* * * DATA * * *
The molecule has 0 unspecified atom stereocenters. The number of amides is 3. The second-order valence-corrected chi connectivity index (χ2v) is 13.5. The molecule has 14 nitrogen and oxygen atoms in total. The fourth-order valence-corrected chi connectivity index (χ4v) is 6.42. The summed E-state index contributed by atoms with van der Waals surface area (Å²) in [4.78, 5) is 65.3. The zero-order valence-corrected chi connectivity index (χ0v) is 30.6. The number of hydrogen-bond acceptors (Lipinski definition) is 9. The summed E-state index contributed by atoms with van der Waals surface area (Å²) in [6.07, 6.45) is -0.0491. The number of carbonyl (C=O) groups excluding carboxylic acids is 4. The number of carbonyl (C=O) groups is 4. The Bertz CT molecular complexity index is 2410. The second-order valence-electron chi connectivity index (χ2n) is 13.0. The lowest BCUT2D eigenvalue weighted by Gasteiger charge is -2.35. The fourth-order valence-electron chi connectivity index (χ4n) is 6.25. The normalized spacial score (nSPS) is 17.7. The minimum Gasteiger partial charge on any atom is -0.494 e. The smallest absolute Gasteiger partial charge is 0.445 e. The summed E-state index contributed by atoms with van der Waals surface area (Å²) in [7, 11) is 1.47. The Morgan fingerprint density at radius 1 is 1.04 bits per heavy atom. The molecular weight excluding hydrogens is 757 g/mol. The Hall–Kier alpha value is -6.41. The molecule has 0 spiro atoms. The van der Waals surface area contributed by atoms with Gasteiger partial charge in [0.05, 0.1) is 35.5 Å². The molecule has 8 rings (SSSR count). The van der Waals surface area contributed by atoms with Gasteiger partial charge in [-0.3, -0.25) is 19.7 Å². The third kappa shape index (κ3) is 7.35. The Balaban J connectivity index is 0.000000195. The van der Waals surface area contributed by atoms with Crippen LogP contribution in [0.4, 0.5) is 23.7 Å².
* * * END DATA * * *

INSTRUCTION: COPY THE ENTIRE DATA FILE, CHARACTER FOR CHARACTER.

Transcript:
The molecule has 0 unspecified atom stereocenters. The number of amides is 3. The second-order valence-corrected chi connectivity index (χ2v) is 13.5. The molecule has 14 nitrogen and oxygen atoms in total. The fourth-order valence-corrected chi connectivity index (χ4v) is 6.42. The summed E-state index contributed by atoms with van der Waals surface area (Å²) in [4.78, 5) is 65.3. The zero-order valence-corrected chi connectivity index (χ0v) is 30.6. The number of hydrogen-bond acceptors (Lipinski definition) is 9. The summed E-state index contributed by atoms with van der Waals surface area (Å²) in [6.07, 6.45) is -0.0491. The number of carbonyl (C=O) groups excluding carboxylic acids is 4. The number of carbonyl (C=O) groups is 4. The Bertz CT molecular complexity index is 2410. The second-order valence-electron chi connectivity index (χ2n) is 13.0. The lowest BCUT2D eigenvalue weighted by Gasteiger charge is -2.35. The fourth-order valence-electron chi connectivity index (χ4n) is 6.25. The normalized spacial score (nSPS) is 17.7. The minimum Gasteiger partial charge on any atom is -0.494 e. The smallest absolute Gasteiger partial charge is 0.445 e. The summed E-state index contributed by atoms with van der Waals surface area (Å²) in [7, 11) is 1.47. The Morgan fingerprint density at radius 1 is 1.04 bits per heavy atom. The molecular weight excluding hydrogens is 757 g/mol. The Hall–Kier alpha value is -6.41. The molecule has 0 spiro atoms. The van der Waals surface area contributed by atoms with Gasteiger partial charge in [0.05, 0.1) is 35.5 Å². The molecule has 8 rings (SSSR count). The van der Waals surface area contributed by atoms with Gasteiger partial charge in [-0.3, -0.25) is 19.7 Å². The third kappa shape index (κ3) is 7.35. The Balaban J connectivity index is 0.000000195. The van der Waals surface area contributed by atoms with Crippen LogP contribution in [0.4, 0.5) is 23.7 Å².